14 Songs, 48 Minutes

EDITORS’ NOTES

After years of turmoil and despair, the residents of St. Kilda evacuated their island in 1930. 86 years later, songs from the fated community were recorded by a surviving student of the island’s musical tradition. “Soay,” for instance, is a ballad with haunting melodies that conjures misty valleys and vast lakes.

Mastered for iTunes

EDITORS’ NOTES

After years of turmoil and despair, the residents of St. Kilda evacuated their island in 1930. 86 years later, songs from the fated community were recorded by a surviving student of the island’s musical tradition. “Soay,” for instance, is a ballad with haunting melodies that conjures misty valleys and vast lakes.

Mastered for iTunes
TITLE TIME

Ratings and Reviews

5 out of 5

11 Ratings

11 Ratings

Beautiful album!

Carol439

This is just beautiful, so pleased they have been uncovered. I heard this wonderful music on Classic FM and imediately wanted to hear more. The rest of the album does not disapoint - the original recordings are so emotive, and the other pieces at the end really lovely homages to them.

About Trevor Morrison

Trevor Morrison was born circa 1930 in Glasgow, Scotland. During WWII, as a ten-year-old boy, he was evacuated to the Isle of Bute in the Firth of Clyde, where he received piano lessons from a man -- name now forgotten -- who had been one of the last residents of St. Kilda. Inhabited for more than 2,000 years, but never with more than a population of a couple of hundred, the remote and unforgiving archipelago in Scotland's Western Isles had finally been abandoned by the last of its residents in 1930. Determined to preserve the unique folk music culture of the islands, the piano teacher taught the songs to Morrison.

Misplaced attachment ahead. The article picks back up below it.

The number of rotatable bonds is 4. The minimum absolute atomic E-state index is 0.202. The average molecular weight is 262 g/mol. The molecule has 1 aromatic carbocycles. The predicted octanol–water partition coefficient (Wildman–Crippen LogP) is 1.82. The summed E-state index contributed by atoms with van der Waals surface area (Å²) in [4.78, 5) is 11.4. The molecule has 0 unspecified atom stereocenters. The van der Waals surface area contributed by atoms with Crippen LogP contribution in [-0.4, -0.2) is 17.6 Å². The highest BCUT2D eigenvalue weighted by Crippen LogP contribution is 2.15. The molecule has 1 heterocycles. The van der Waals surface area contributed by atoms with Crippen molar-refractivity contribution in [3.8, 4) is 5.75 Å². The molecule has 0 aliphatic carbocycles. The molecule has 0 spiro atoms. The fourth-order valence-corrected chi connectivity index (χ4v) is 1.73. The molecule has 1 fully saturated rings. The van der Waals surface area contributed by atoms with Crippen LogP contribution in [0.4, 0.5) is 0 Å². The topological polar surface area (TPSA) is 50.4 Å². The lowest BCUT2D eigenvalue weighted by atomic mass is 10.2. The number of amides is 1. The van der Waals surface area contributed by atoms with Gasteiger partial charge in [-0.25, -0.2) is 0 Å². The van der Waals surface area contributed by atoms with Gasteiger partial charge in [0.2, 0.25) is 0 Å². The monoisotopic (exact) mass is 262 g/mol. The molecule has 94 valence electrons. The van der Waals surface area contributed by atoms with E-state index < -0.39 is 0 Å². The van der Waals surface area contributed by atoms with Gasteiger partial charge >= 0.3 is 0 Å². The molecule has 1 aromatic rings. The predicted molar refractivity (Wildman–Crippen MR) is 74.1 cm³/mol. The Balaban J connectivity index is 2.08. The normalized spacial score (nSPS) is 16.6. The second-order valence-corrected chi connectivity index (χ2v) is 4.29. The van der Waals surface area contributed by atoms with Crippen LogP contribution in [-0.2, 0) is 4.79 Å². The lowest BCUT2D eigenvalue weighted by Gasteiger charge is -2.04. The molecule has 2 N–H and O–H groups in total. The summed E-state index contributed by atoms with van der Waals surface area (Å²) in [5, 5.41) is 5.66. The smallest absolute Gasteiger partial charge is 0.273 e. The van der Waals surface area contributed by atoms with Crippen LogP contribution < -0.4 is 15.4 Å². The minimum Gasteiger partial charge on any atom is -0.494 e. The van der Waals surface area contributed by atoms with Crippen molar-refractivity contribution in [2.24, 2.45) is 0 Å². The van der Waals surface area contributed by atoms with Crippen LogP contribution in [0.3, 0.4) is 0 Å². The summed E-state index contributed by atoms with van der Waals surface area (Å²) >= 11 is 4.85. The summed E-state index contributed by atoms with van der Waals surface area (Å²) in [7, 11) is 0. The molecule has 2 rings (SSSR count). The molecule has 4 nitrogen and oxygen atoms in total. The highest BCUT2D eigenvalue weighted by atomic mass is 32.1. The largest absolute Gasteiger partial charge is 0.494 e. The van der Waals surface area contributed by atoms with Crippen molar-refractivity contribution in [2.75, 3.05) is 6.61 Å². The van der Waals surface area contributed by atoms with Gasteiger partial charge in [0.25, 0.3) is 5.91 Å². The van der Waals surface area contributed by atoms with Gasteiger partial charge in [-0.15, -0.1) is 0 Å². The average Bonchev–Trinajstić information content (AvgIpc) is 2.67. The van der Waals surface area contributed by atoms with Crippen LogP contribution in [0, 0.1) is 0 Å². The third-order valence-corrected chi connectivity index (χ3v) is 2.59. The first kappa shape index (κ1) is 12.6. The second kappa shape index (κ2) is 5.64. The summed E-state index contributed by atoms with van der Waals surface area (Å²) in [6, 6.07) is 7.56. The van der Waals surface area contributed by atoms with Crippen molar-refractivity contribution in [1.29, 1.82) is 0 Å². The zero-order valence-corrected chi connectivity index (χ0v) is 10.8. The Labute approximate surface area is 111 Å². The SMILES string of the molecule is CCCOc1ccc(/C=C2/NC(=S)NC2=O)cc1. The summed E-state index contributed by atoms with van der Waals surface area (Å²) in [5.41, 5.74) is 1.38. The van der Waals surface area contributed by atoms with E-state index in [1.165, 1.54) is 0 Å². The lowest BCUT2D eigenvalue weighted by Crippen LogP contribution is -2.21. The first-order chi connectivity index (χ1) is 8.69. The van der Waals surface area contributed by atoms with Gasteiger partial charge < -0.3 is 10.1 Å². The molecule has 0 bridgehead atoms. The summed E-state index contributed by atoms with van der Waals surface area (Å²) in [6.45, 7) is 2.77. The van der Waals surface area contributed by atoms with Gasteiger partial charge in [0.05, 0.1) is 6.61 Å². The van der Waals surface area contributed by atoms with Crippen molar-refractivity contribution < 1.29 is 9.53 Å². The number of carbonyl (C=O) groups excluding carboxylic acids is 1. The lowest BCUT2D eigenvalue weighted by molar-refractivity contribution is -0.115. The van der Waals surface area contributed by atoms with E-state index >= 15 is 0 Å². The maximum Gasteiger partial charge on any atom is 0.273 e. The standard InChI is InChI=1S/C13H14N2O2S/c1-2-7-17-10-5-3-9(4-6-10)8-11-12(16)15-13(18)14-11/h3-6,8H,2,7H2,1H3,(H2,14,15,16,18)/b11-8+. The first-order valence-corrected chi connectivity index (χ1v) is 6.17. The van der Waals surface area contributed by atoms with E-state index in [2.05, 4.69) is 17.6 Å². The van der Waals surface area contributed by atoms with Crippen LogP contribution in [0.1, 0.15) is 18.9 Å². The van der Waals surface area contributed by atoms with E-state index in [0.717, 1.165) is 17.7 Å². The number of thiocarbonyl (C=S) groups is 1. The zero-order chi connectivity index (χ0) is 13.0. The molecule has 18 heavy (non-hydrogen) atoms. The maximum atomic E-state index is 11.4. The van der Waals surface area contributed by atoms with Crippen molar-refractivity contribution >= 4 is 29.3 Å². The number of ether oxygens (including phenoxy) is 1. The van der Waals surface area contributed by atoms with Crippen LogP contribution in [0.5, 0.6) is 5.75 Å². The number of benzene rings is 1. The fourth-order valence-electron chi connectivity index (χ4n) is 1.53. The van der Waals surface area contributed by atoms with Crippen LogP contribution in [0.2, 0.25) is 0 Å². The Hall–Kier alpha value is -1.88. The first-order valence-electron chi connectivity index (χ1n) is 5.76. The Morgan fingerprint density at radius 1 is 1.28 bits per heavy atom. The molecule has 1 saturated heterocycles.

Sixty years later, having traveled the world but never having had any sort of career as a musician, Morrison was living out his days in an old folks' home in Edinburgh. He still remembered the St. Kildan songs, and used to entertain his fellow residents by playing them on the piano. A volunteer at the home, Stuart McKenzie, recognized the cultural value of the music, and recorded Morrison's playing on his laptop with a $5.00 microphone. Morrison died in 2012, but McKenzie's recordings made their way into the hands of composer Sir James MacMillan, himself a St. Kilda descendant. Compelled by the stark, melancholy beauty of the songs, MacMillan decided to rework the raw recordings into new compositions, and invited other composers, including Craig Armstrong, to do the same. The resulting album, The Lost Songs of St. Kilda, was released in 2016 by Decca. Capturing the imagination of the public, it went straight to the top of the U.K. classical chart, its first press selling out in a matter of hours. ~ John D. Buchanan

Songs

Videos

Listeners Also Bought